I always knew the former Chancellor was no good at economics. Whilst most people were busily repeating Labour spin about his genius at running the economy, I was critical of the way he trashed the Bank of England and taxed the pension funds to death at the beginning, disagreed with the huge surge of public spending, borrowing and credit in the middle, and disliked the stealth taxes, the nationalisation of Northern Rock and endless changes to the figures that followed. He is now reaping what he sowed. Far from having the best placed economy to handle the downturn we have one of the weakest.
I did always think, however, he was a very shrewd politician. He after all was a colossus in a party of minnows – so much so that none of the pygmies around him dared to offer their party a choice when he finally saw off Blair. Gordon Brown was in many ways the arch spinner of the Blair era, and the Brown era was ushered in with a welter of new spin. So confident was the new regime that they even spun that they did not spin, knowing that spin had been discredited. The endless rows and disputes of the Blair/Brown years ended with the departure of Blair. It looked as if the new era would be one of iron discipline and message control.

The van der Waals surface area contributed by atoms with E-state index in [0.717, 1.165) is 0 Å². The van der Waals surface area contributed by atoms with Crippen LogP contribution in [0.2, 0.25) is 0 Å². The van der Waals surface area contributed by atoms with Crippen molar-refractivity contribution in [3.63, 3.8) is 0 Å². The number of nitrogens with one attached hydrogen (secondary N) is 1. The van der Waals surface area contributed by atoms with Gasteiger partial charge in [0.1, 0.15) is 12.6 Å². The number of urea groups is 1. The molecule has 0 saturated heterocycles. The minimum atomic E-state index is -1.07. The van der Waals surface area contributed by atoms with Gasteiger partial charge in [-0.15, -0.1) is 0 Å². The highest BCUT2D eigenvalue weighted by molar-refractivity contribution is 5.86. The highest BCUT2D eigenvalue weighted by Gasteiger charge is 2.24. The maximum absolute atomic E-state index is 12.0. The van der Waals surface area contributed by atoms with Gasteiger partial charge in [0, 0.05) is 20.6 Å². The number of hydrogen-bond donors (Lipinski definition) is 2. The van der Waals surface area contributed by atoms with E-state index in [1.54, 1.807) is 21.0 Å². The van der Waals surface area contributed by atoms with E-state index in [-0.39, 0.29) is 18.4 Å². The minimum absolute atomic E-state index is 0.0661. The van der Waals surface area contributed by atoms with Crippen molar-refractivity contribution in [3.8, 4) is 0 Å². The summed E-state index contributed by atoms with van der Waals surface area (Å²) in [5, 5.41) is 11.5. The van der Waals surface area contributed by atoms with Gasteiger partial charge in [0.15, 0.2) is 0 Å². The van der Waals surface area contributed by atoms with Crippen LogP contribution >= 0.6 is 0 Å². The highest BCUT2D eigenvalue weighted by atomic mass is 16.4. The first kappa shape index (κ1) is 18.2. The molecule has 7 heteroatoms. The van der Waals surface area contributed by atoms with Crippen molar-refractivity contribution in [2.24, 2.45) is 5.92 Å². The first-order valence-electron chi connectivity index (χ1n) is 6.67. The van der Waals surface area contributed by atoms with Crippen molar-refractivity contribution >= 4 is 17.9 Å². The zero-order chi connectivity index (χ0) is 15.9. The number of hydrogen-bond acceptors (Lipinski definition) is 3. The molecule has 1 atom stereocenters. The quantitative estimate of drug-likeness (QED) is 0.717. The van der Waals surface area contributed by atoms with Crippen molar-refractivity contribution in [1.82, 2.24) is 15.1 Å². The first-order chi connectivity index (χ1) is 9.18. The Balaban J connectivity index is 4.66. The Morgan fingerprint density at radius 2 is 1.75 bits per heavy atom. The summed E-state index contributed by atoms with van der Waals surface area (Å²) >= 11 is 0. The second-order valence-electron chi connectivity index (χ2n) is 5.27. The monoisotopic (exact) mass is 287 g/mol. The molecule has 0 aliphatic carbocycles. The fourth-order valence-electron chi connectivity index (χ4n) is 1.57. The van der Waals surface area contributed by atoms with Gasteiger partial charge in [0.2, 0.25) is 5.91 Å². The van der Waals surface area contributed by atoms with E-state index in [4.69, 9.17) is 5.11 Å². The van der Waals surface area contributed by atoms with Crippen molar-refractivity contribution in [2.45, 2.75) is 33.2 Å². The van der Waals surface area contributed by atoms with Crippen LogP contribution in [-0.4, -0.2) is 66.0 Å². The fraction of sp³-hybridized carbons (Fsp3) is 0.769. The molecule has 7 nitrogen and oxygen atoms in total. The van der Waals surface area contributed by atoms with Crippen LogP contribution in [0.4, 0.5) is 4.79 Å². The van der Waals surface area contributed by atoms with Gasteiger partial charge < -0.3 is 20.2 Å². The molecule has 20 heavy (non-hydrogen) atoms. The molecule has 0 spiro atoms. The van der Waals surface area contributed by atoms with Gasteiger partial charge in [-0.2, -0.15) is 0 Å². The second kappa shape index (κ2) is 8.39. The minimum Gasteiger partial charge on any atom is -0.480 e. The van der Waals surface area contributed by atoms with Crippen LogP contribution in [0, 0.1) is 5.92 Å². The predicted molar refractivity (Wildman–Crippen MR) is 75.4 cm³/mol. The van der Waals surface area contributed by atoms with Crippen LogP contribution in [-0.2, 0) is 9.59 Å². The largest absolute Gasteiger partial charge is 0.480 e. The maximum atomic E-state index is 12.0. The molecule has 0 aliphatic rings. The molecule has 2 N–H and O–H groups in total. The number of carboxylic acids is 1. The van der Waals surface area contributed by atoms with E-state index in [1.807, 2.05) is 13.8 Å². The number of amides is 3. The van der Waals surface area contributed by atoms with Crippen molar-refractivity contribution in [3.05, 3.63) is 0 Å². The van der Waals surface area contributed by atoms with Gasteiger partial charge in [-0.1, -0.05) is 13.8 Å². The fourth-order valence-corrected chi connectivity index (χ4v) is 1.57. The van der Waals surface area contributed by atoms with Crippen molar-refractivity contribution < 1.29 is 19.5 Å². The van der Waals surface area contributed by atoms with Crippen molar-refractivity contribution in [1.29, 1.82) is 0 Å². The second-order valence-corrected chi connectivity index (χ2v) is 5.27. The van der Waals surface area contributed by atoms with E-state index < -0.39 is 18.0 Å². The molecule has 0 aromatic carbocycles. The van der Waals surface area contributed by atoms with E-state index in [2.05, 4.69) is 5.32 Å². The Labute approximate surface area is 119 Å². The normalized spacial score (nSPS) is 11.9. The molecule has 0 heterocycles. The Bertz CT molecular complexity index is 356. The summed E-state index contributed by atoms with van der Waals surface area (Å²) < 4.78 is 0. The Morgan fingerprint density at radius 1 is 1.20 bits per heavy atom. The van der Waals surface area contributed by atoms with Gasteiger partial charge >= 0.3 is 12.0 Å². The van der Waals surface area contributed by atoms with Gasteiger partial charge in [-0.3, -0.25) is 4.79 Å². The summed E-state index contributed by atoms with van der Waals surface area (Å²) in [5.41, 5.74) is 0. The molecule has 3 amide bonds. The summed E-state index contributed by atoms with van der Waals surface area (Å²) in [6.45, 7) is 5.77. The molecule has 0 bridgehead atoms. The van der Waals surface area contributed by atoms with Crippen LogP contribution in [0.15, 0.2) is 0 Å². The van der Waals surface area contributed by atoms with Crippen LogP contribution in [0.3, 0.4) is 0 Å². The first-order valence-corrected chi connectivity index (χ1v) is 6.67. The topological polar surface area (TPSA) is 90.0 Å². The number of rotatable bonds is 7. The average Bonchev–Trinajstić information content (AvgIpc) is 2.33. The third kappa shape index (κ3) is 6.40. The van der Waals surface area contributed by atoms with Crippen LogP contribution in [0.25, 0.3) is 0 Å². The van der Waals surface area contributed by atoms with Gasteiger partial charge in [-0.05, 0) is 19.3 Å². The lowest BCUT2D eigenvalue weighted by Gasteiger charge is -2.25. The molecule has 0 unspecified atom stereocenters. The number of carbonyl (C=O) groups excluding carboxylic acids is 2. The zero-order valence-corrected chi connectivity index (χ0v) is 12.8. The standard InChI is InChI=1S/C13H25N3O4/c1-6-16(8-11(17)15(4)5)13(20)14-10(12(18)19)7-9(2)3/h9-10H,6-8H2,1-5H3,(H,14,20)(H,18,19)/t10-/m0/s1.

The last few days show a complete breakdown in political discipline. Miliband’s recipe for a better government was bound to be seen as a leadership bid by a media hungry to take the leadership story on. Journalists are clearly being fed many stories by Labour MPs and briefers about leadership uncertainty. Harriet Harman’s people must have briefed she would be the first woman in Number 10 since Margaret Thatcher, in charge for a week of Gordon’s holidays. That too was bound to lead to unhelpful speculation, and looked bizarre when someone counter briefed that the PM himself was still in charge from the beach. Friends of Jack Straw have been busy denying he is putting himself about at this sensitive time. We read that maybe 10 junior Minsiters are ready to resign to destabilise things further, and that Alan Johnson is wanted to help put the “message” across. You would need to be some snakeoil salesman to sell to the public the current toxic mix of higher taxes,more public waste, higher borrowing, and a sharp squeeze on everyone’s income to pay for some of the public excess.
Last year an eager Prime Minister used the first excuse to return to mind the shop, cancelling the holiday. He could easily have spared more time away. This year he has been persuaded to take three weeks off. That is a very long time in the hothouse atmosphere his colleagues are creating. There is the danger that the political “narrative” as Labour like to call it will have been wrenched so far away from the one the PM wants by the time he does get back that it will be difficult for him to turn it around. Last year he took too short a holiday. This year he may end up taking too long a holiday.
As there are phones in Southwold he would be well advised to use them to get a grip. He needs to assert his authority over Miliband, Harman, Johnson and the rest as quickly as possible. He needs to supply some sense of direction to the country as awell as to his party.